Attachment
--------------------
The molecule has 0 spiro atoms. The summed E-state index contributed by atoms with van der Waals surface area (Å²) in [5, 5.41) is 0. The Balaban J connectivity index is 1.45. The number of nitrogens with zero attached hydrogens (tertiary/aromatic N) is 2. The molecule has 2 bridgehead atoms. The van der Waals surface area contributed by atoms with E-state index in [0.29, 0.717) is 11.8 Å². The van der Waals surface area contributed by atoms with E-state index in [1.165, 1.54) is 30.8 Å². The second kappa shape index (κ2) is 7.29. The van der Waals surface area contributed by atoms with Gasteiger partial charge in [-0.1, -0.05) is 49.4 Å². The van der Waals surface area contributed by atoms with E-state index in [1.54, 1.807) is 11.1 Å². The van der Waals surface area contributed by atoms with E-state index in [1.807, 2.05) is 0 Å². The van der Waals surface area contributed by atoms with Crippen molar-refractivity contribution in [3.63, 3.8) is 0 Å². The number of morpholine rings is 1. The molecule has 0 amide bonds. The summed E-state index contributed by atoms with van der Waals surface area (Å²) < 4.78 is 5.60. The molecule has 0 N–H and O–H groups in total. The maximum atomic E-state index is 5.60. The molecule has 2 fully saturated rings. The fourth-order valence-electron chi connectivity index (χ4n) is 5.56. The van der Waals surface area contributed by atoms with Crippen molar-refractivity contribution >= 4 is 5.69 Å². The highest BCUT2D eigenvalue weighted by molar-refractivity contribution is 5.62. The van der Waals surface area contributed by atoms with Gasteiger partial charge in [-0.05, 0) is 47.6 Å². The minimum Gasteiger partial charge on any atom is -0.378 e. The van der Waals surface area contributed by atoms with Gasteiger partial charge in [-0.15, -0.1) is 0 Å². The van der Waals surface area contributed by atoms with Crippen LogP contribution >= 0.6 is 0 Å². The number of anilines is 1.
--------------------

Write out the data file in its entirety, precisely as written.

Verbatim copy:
The molecule has 0 spiro atoms. The summed E-state index contributed by atoms with van der Waals surface area (Å²) in [5, 5.41) is 0. The Balaban J connectivity index is 1.45. The number of nitrogens with zero attached hydrogens (tertiary/aromatic N) is 2. The molecule has 2 bridgehead atoms. The van der Waals surface area contributed by atoms with E-state index in [0.29, 0.717) is 11.8 Å². The van der Waals surface area contributed by atoms with E-state index in [1.165, 1.54) is 30.8 Å². The second kappa shape index (κ2) is 7.29. The van der Waals surface area contributed by atoms with Gasteiger partial charge in [-0.1, -0.05) is 49.4 Å². The van der Waals surface area contributed by atoms with E-state index in [1.54, 1.807) is 11.1 Å². The van der Waals surface area contributed by atoms with E-state index in [1.807, 2.05) is 0 Å². The van der Waals surface area contributed by atoms with Crippen molar-refractivity contribution in [3.63, 3.8) is 0 Å². The number of morpholine rings is 1. The molecule has 0 amide bonds. The summed E-state index contributed by atoms with van der Waals surface area (Å²) < 4.78 is 5.60. The molecule has 0 N–H and O–H groups in total. The maximum atomic E-state index is 5.60. The molecule has 2 fully saturated rings. The fourth-order valence-electron chi connectivity index (χ4n) is 5.56. The van der Waals surface area contributed by atoms with Crippen molar-refractivity contribution >= 4 is 5.69 Å². The highest BCUT2D eigenvalue weighted by molar-refractivity contribution is 5.62. The van der Waals surface area contributed by atoms with Gasteiger partial charge in [-0.05, 0) is 47.6 Å². The minimum Gasteiger partial charge on any atom is -0.378 e. The van der Waals surface area contributed by atoms with Gasteiger partial charge in [-0.15, -0.1) is 0 Å². The van der Waals surface area contributed by atoms with Crippen LogP contribution >= 0.6 is 0 Å². The number of anilines is 1.